A long lost Cambodian tribe has left only one trace behind, but it's a significant one. Human remains have been found in jars. The latest have been found about one hundred and sixty feet up a cliff.
The Cardamom Mountains hide an unappetizing secret. Scattered over the hills are bodies, or what remains of them, stored in jars. Some of the jars are just hollowed out logs with bones and teeth in their hollows. Others are more elaborate ceramic works, with skulls peeking out of the necks. They're always in the mountains, some perched on shelves that seem to be cut into the stone near the bottom of the mountain, and some are just barely pushed into the shelter of caves.
It's no question that it's a burial ritual. The highest of the bodies are placed one hundred and sixty feet up cliff sides, probably to keep them from being accessible to anyone but the most determined. The jars show signs of being part of a ritual, too. The bottom or each jar has a hole drilled into it, either to make it of no value to anyone other than as a burial vessel, or just to let fluids or any water that leaked in drain quickly.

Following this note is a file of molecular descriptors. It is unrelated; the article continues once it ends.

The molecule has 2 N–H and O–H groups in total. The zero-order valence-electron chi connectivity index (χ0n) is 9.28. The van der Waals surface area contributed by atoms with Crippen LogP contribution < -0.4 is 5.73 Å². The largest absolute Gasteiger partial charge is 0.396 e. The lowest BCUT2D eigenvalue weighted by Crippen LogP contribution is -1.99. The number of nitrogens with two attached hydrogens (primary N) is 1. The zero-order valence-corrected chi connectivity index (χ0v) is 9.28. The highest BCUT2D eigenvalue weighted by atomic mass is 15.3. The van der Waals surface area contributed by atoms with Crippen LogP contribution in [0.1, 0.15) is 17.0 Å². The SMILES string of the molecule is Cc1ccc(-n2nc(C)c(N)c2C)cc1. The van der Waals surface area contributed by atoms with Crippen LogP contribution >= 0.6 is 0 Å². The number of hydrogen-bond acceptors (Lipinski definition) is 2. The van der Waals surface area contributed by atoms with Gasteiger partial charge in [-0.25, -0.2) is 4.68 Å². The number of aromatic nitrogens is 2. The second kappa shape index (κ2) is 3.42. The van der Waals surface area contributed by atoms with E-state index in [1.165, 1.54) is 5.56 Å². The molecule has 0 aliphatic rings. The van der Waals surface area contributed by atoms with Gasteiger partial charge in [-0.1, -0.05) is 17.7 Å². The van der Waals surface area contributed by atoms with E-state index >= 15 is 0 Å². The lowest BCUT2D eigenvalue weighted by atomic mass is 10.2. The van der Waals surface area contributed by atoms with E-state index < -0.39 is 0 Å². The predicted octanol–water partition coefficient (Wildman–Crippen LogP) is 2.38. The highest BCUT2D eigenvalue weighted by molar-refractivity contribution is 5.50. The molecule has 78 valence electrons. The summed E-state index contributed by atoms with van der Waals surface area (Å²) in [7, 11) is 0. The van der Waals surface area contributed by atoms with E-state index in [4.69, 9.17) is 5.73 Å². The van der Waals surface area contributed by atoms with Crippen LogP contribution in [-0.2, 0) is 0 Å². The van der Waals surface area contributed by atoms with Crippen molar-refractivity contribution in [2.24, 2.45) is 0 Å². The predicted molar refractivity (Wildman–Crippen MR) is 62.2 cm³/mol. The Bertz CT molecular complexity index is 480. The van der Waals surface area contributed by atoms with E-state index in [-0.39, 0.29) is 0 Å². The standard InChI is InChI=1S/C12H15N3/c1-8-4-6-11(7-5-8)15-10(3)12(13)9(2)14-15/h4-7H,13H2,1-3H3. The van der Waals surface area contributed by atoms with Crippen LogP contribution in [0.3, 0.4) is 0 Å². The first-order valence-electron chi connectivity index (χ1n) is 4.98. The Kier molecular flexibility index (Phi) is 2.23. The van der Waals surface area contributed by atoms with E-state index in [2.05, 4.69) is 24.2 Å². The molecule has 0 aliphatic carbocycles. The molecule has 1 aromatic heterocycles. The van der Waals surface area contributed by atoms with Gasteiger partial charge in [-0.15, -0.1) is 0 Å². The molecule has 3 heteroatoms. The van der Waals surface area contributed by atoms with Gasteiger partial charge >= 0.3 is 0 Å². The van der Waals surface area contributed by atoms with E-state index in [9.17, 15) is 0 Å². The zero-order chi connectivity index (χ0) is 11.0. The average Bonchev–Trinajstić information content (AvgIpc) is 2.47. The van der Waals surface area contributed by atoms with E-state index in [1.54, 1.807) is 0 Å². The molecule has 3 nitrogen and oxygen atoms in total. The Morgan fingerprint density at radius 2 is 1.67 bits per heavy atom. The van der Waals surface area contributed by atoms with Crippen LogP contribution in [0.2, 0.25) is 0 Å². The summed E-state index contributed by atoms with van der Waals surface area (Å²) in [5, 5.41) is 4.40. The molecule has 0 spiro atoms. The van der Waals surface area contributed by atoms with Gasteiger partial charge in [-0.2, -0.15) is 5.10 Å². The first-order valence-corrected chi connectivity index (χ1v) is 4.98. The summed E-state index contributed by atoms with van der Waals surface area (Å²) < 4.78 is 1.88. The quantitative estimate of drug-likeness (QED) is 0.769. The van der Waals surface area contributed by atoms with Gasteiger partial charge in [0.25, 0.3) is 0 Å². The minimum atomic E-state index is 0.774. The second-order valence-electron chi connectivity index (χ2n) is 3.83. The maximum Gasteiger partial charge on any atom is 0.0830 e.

The sites are dated as being from the fourteenth to the seventeenth century, which means the occupants must have lived during the Khmer Empire, a powerful and unified society that dominated much of Southeast Asia. These people, however, don't show any signs of being part of that empire. Perhaps their life in the mountains kept them independent, or just practically separate from the people around them. Still, it means that all we know today about them comes from their sky burials. We may never know more about them. Perhaps, given the lengths they went to hide their dead, they would have wanted it that way.
Top Image: Cardamom Mountains at Sunset
Via National Geographic.